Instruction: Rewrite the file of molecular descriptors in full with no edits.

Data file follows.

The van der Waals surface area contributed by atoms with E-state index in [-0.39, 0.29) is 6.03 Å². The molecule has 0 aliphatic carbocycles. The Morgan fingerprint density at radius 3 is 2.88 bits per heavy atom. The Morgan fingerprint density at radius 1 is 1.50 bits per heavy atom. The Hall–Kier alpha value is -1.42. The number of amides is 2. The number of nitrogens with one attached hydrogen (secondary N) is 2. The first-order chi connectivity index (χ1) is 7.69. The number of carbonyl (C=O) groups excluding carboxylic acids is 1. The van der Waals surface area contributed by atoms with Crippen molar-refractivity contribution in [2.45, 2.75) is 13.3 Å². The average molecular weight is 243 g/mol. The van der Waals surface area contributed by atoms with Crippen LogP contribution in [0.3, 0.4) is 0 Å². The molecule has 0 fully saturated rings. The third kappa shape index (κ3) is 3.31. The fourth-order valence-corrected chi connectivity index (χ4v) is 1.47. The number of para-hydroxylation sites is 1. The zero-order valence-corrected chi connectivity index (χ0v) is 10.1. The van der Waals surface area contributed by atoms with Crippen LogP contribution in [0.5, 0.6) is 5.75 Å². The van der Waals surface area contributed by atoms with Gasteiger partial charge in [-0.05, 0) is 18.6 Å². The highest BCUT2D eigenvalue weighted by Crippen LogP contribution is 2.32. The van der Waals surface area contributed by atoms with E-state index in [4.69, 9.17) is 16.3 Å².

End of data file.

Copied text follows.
The van der Waals surface area contributed by atoms with E-state index in [-0.39, 0.29) is 6.03 Å². The molecule has 0 aliphatic carbocycles. The Morgan fingerprint density at radius 3 is 2.88 bits per heavy atom. The Morgan fingerprint density at radius 1 is 1.50 bits per heavy atom. The Hall–Kier alpha value is -1.42. The number of amides is 2. The number of nitrogens with one attached hydrogen (secondary N) is 2. The first-order chi connectivity index (χ1) is 7.69. The number of carbonyl (C=O) groups excluding carboxylic acids is 1. The van der Waals surface area contributed by atoms with Crippen molar-refractivity contribution in [2.45, 2.75) is 13.3 Å². The average molecular weight is 243 g/mol. The van der Waals surface area contributed by atoms with Crippen LogP contribution in [0.3, 0.4) is 0 Å². The molecule has 0 fully saturated rings. The third kappa shape index (κ3) is 3.31. The fourth-order valence-corrected chi connectivity index (χ4v) is 1.47. The number of para-hydroxylation sites is 1. The zero-order valence-corrected chi connectivity index (χ0v) is 10.1. The van der Waals surface area contributed by atoms with Crippen LogP contribution in [0.5, 0.6) is 5.75 Å². The van der Waals surface area contributed by atoms with Gasteiger partial charge in [-0.05, 0) is 18.6 Å². The highest BCUT2D eigenvalue weighted by Crippen LogP contribution is 2.32. The van der Waals surface area contributed by atoms with E-state index in [4.69, 9.17) is 16.3 Å².